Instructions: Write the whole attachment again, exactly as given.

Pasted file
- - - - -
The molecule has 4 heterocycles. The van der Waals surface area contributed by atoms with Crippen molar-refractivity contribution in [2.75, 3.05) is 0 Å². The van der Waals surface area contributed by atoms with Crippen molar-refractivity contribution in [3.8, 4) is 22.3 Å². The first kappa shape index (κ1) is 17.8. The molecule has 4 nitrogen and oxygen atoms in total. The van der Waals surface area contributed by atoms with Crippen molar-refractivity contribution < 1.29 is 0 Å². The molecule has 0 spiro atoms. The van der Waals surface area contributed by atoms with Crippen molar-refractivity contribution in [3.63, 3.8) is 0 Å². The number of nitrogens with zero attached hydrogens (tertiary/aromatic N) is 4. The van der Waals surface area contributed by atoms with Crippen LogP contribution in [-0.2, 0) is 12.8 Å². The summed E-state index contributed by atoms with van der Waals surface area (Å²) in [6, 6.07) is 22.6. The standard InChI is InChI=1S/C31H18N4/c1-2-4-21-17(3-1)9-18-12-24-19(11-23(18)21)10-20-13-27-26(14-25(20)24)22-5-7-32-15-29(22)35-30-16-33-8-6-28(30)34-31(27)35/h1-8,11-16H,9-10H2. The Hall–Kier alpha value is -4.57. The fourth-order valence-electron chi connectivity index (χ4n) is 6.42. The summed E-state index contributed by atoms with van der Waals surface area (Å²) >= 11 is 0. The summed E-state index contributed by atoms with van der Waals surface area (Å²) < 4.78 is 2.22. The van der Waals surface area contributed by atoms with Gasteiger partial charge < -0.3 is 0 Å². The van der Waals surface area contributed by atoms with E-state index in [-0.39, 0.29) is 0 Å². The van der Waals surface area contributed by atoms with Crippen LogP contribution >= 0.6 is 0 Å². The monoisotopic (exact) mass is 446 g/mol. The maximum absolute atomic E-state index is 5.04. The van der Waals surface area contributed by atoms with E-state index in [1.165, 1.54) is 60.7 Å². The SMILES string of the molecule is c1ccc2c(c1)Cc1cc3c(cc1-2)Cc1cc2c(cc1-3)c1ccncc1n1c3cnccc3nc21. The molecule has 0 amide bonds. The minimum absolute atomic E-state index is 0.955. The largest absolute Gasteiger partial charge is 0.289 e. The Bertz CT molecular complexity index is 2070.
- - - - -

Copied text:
The molecule has 4 heterocycles. The van der Waals surface area contributed by atoms with Crippen molar-refractivity contribution in [2.75, 3.05) is 0 Å². The van der Waals surface area contributed by atoms with Crippen molar-refractivity contribution in [3.8, 4) is 22.3 Å². The first kappa shape index (κ1) is 17.8. The molecule has 4 nitrogen and oxygen atoms in total. The van der Waals surface area contributed by atoms with Crippen molar-refractivity contribution < 1.29 is 0 Å². The molecule has 0 spiro atoms. The van der Waals surface area contributed by atoms with Crippen molar-refractivity contribution in [3.63, 3.8) is 0 Å². The number of nitrogens with zero attached hydrogens (tertiary/aromatic N) is 4. The van der Waals surface area contributed by atoms with Crippen LogP contribution in [-0.2, 0) is 12.8 Å². The summed E-state index contributed by atoms with van der Waals surface area (Å²) in [6, 6.07) is 22.6. The standard InChI is InChI=1S/C31H18N4/c1-2-4-21-17(3-1)9-18-12-24-19(11-23(18)21)10-20-13-27-26(14-25(20)24)22-5-7-32-15-29(22)35-30-16-33-8-6-28(30)34-31(27)35/h1-8,11-16H,9-10H2. The Hall–Kier alpha value is -4.57. The fourth-order valence-electron chi connectivity index (χ4n) is 6.42. The summed E-state index contributed by atoms with van der Waals surface area (Å²) >= 11 is 0. The summed E-state index contributed by atoms with van der Waals surface area (Å²) < 4.78 is 2.22. The van der Waals surface area contributed by atoms with Gasteiger partial charge < -0.3 is 0 Å². The van der Waals surface area contributed by atoms with E-state index in [-0.39, 0.29) is 0 Å². The van der Waals surface area contributed by atoms with Crippen LogP contribution >= 0.6 is 0 Å². The monoisotopic (exact) mass is 446 g/mol. The maximum absolute atomic E-state index is 5.04. The van der Waals surface area contributed by atoms with E-state index in [1.165, 1.54) is 60.7 Å². The SMILES string of the molecule is c1ccc2c(c1)Cc1cc3c(cc1-2)Cc1cc2c(cc1-3)c1ccncc1n1c3cnccc3nc21. The molecule has 0 amide bonds. The minimum absolute atomic E-state index is 0.955. The largest absolute Gasteiger partial charge is 0.289 e. The Bertz CT molecular complexity index is 2070.